NEW GLOUCESTER — The New Gloucester Planning Board will hold a public hearing at 7:30 p.m. Tuesday at the New Gloucester Meeting House to give the public a chance to comment on a draft amendment to the town’s zoning ordinance and maps.

The new document is expected to bring the town into compliance with Maine’s mandatory Shoreland Zoning Act. The shoreland areas include all land within 250 feet of the high-water line of any pond larger than 10 acres, any river that drains at least 25 square miles, and all tidal waters and saltwater marshes. The zone also includes 250 feet of a freshwater wetland larger than 10 acres, except forested wetlands, and 75 feet of a stream.

“The town is out of compliance,” said Amanda Lessard, assistant town planner for New Gloucester. She noted that the newly revised document eliminates the entire Lake District currently under Planning Board review for granting approvals for construction and renovation.

Instead, the town’s code enforcement officer must grant approvals in a newly drafted section of the ordinance called Limited Residential Shoreland District.

In some cases, some changes affect what people can and cannot do with their property. Single-family and two-family dwellings in the LRSD will no longer require site-plan review, but instead are allowed, subject to a permit from the town’s code enforcement officer.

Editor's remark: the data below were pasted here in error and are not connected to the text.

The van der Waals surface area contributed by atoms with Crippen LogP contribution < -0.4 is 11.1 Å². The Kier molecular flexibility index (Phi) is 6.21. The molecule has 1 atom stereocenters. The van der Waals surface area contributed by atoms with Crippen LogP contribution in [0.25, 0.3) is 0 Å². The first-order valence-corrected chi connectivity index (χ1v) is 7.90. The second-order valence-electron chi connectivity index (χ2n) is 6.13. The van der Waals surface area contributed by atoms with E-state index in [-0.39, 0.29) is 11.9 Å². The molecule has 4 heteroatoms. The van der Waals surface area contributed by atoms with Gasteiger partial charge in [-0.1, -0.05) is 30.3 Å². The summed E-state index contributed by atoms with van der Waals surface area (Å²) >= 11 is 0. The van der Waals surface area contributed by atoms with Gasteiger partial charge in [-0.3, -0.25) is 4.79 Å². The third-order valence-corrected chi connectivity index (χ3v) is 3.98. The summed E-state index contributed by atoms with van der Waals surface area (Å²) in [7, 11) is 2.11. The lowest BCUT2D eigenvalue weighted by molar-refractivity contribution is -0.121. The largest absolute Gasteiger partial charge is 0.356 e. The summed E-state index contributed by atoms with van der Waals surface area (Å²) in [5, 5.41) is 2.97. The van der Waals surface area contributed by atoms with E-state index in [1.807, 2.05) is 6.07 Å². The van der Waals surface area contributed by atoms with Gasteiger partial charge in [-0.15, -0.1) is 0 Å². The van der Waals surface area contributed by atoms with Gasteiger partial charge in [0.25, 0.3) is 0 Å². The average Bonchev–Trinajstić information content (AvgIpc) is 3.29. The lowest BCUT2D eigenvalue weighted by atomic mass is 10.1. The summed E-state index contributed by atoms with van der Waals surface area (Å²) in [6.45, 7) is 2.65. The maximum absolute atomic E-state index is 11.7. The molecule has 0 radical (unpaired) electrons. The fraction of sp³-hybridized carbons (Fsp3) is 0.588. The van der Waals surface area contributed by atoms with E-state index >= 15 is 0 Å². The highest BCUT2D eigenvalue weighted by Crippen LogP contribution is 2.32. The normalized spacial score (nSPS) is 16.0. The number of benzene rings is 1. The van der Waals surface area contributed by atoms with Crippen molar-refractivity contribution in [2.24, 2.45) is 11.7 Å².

Numerous additions and amendments have been added to the definition section of the ordinance.
The draft ordinance includes a new section 10, which is called the shoreland zone, dealing with nonconforming structures, nonconforming uses and performance standards, principal and accessory structures, piers, docks, wharves, bridges, parking, roads, driveways, signs, septic waste disposal, agriculture and animal husbandry, and timber harvesting, plus the clearing or removal of vegetation for activities other than timber harvesting.

Lessard said the town has chosen to integrate the shoreland zoning requirements into the town-wide zoning ordinance instead of having a separate shoreland ordinance.

The zoning map has been amended, and areas that were previously in the Lake and Resource Protection District that are not required to be part of the LRSD or Resource Protection Districts have been absorbed into abutting districts, in most cases to the Rural Residential District.

The town’s Planning Board has recommended maintaining the Resource Protection District in a 75-foot area around streams.

This is an effort by the town to comply with amendments to Maine’s Shoreland Zoning Law that were adopted in 1990 and have undergone changes, the most recent in 2006.

The proposed amendment can be found on the town’s Web site,

In order to approve the amendment, selectmen are required to call a town meeting to ask voters to adopt the changes. No date has been set.

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